Saturday, June 21st will be the "longest" day of 2014 with 14 hours and 37 minutes of daylight. I especially love the amount of sunlight during the evening hours this time of year. Our sunrise will occur at 6:07 am, just 16 minutes after the official moment that the summer begins. You can count on plenty of sun rays for the first day of the season as a quiet weather pattern takes hold for a few days. Just before to wear plenty of sunscreen outdoors as the sun is at its greatest angle to our latitude than any other time of the year. Therefore, it takes the least amount of time to get a nasty sunburn if we're not careful. Here's a great website to track sunlight in Tulsa throughout the year.
Temperatures will heat up into the lower 90s by afternoon both Saturday and Sunday. The amount of moisture in the air from the week's rainfall will inhibit the warm-up just a bit, but will contribute to a heat index well into the mid to upper 90s. Speaking of rainfall, some heavy amounts have occurred across our state, but only in limited sections. Most recently west-central and southern Oklahoma got dumped on by heavy thunderstorms. Flooding actually occurred along the I-40 corridor from Weatherford to Hinton Thursday evening. The picture of flooded streets from Weatherford above was taken from our Share page. The rain footprint that you see in the first map will cause a slight decrease in actual air temperatures this weekend. All in all, this first official weekend of summer will be muggy (as it often is) and worthy of a visit to a pool or lake!
Starting Sunday afternoon limited rain chances return. A few pop-up t-storms are possible during the afternoon hours. However, a much better chance for storms arrives that night into Monday. That will be the start of another wet spell for Green Country. A developing trough in the jet stream will send another frontal boundary to Oklahoma where it will likely stall out for several days. This will put us in a zone for focused thunderstorm development. Waves of rain and storms are likely from early week on. That boundary will wobble north and south and shift the best chance of rain with it. For now, Monday and Wednesday appear to be the best opportunities for rain around Tulsa. The severe threat is low, but any organized complex of storms that would roll into our area, especially in the early morning hours of one of those days could cause a damaging wind threat. Flooding rainfall can't be ruled out either. Total rainfall through the next week may exceed 3". That could lead to another sizeable dent in the moderate to extreme drought still gripping parts of northeast and north-central Oklahoma. The weather pattern may finally allow a ridge of high pressure to build over the Southern Plains by late week, bringing us back to hotter temperatures and drier weather by next weekend.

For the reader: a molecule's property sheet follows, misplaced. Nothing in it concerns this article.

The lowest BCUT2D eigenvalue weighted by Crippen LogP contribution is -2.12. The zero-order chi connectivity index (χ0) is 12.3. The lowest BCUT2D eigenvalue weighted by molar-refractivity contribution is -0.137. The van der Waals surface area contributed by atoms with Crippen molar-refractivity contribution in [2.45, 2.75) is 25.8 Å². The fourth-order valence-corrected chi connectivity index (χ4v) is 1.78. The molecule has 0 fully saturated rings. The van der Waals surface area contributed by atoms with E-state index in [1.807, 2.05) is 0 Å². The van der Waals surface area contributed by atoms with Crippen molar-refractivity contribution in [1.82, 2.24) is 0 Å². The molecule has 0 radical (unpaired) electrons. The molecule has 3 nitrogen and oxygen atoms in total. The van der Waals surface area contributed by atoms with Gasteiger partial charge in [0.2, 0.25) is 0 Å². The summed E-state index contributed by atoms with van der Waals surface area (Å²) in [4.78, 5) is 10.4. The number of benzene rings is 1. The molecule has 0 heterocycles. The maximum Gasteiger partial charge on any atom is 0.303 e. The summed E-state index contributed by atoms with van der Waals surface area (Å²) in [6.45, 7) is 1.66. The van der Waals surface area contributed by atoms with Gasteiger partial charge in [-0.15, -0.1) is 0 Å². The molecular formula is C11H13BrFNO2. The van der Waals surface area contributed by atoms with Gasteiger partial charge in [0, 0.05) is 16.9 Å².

So as we slip from one season to the next, we can be thankful for the rather quiet severe weather season with only 7 tornadoes state-wide and hope the season to come is kinder to us than previous summers with regards to heat. So far, it looks like we're starting on the right foot. Just stay cool, hydrated, and protected from the sun this weekend! Be sure to catch my updated forecast over the weekend. In the meantime, follow me on Twitter, @GroganontheGO and on my Facebook page!